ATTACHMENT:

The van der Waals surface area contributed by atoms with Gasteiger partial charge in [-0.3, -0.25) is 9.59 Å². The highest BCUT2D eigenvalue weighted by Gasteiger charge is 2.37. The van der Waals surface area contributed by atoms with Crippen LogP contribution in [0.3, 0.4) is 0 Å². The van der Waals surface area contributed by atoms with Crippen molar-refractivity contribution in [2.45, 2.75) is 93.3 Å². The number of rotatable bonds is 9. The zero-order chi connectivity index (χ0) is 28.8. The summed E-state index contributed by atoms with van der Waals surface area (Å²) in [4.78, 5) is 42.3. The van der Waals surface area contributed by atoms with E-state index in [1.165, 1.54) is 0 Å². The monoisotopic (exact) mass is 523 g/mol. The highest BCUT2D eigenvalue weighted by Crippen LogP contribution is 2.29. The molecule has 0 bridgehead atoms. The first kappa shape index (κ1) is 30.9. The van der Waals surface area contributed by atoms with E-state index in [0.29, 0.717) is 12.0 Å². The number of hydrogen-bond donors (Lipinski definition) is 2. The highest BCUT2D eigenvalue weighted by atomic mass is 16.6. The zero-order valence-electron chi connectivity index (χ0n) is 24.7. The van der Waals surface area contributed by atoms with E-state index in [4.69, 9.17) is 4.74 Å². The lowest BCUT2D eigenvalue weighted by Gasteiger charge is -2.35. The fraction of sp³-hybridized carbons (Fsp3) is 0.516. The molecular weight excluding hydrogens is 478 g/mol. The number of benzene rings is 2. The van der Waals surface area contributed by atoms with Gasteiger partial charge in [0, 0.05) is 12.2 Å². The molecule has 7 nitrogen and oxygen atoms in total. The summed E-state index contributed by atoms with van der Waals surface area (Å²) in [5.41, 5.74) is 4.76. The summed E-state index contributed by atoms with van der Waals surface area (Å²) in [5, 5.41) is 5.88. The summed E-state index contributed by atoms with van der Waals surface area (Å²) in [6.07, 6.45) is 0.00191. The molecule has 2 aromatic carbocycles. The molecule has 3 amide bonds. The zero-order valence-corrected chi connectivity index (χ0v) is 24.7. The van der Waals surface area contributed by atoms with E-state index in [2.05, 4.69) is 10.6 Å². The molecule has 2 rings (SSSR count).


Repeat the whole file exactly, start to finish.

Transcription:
The van der Waals surface area contributed by atoms with Gasteiger partial charge in [-0.3, -0.25) is 9.59 Å². The highest BCUT2D eigenvalue weighted by Gasteiger charge is 2.37. The van der Waals surface area contributed by atoms with Crippen LogP contribution in [0.3, 0.4) is 0 Å². The van der Waals surface area contributed by atoms with Crippen molar-refractivity contribution in [2.45, 2.75) is 93.3 Å². The number of rotatable bonds is 9. The zero-order chi connectivity index (χ0) is 28.8. The summed E-state index contributed by atoms with van der Waals surface area (Å²) in [4.78, 5) is 42.3. The van der Waals surface area contributed by atoms with E-state index in [1.165, 1.54) is 0 Å². The monoisotopic (exact) mass is 523 g/mol. The highest BCUT2D eigenvalue weighted by Crippen LogP contribution is 2.29. The molecule has 0 bridgehead atoms. The first kappa shape index (κ1) is 30.9. The van der Waals surface area contributed by atoms with E-state index in [0.29, 0.717) is 12.0 Å². The number of hydrogen-bond donors (Lipinski definition) is 2. The highest BCUT2D eigenvalue weighted by atomic mass is 16.6. The zero-order valence-electron chi connectivity index (χ0n) is 24.7. The van der Waals surface area contributed by atoms with E-state index in [4.69, 9.17) is 4.74 Å². The lowest BCUT2D eigenvalue weighted by Gasteiger charge is -2.35. The fraction of sp³-hybridized carbons (Fsp3) is 0.516. The molecular weight excluding hydrogens is 478 g/mol. The number of benzene rings is 2. The van der Waals surface area contributed by atoms with Gasteiger partial charge in [0, 0.05) is 12.2 Å². The molecule has 7 nitrogen and oxygen atoms in total. The summed E-state index contributed by atoms with van der Waals surface area (Å²) in [5.41, 5.74) is 4.76. The summed E-state index contributed by atoms with van der Waals surface area (Å²) in [5, 5.41) is 5.88. The summed E-state index contributed by atoms with van der Waals surface area (Å²) in [6.07, 6.45) is 0.00191. The molecule has 2 aromatic carbocycles. The molecule has 3 amide bonds. The zero-order valence-corrected chi connectivity index (χ0v) is 24.7. The van der Waals surface area contributed by atoms with E-state index in [2.05, 4.69) is 10.6 Å². The molecule has 2 rings (SSSR count).